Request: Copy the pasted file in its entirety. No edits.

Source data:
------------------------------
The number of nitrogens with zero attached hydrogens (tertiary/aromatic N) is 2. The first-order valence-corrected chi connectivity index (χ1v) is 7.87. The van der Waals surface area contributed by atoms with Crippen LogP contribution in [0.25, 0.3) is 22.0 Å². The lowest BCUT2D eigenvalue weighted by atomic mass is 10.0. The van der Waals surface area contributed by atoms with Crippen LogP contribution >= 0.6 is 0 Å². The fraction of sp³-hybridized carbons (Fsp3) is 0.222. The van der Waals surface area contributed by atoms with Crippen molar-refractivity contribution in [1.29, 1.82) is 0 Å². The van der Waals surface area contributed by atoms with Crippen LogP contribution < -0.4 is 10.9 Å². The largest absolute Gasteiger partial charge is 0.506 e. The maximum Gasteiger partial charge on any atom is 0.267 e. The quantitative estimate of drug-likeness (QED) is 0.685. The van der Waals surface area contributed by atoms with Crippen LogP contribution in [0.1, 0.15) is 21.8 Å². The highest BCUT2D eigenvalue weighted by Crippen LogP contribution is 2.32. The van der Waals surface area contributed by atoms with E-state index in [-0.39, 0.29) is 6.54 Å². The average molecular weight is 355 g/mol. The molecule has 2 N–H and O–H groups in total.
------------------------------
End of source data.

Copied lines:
The number of nitrogens with zero attached hydrogens (tertiary/aromatic N) is 2. The first-order valence-corrected chi connectivity index (χ1v) is 7.87. The van der Waals surface area contributed by atoms with Crippen LogP contribution in [0.25, 0.3) is 22.0 Å². The lowest BCUT2D eigenvalue weighted by atomic mass is 10.0. The van der Waals surface area contributed by atoms with Crippen LogP contribution >= 0.6 is 0 Å². The fraction of sp³-hybridized carbons (Fsp3) is 0.222. The van der Waals surface area contributed by atoms with Crippen molar-refractivity contribution in [1.29, 1.82) is 0 Å². The van der Waals surface area contributed by atoms with Crippen LogP contribution < -0.4 is 10.9 Å². The largest absolute Gasteiger partial charge is 0.506 e. The maximum Gasteiger partial charge on any atom is 0.267 e. The quantitative estimate of drug-likeness (QED) is 0.685. The van der Waals surface area contributed by atoms with Crippen LogP contribution in [0.1, 0.15) is 21.8 Å². The highest BCUT2D eigenvalue weighted by Crippen LogP contribution is 2.32. The van der Waals surface area contributed by atoms with E-state index in [-0.39, 0.29) is 6.54 Å². The average molecular weight is 355 g/mol. The molecule has 2 N–H and O–H groups in total.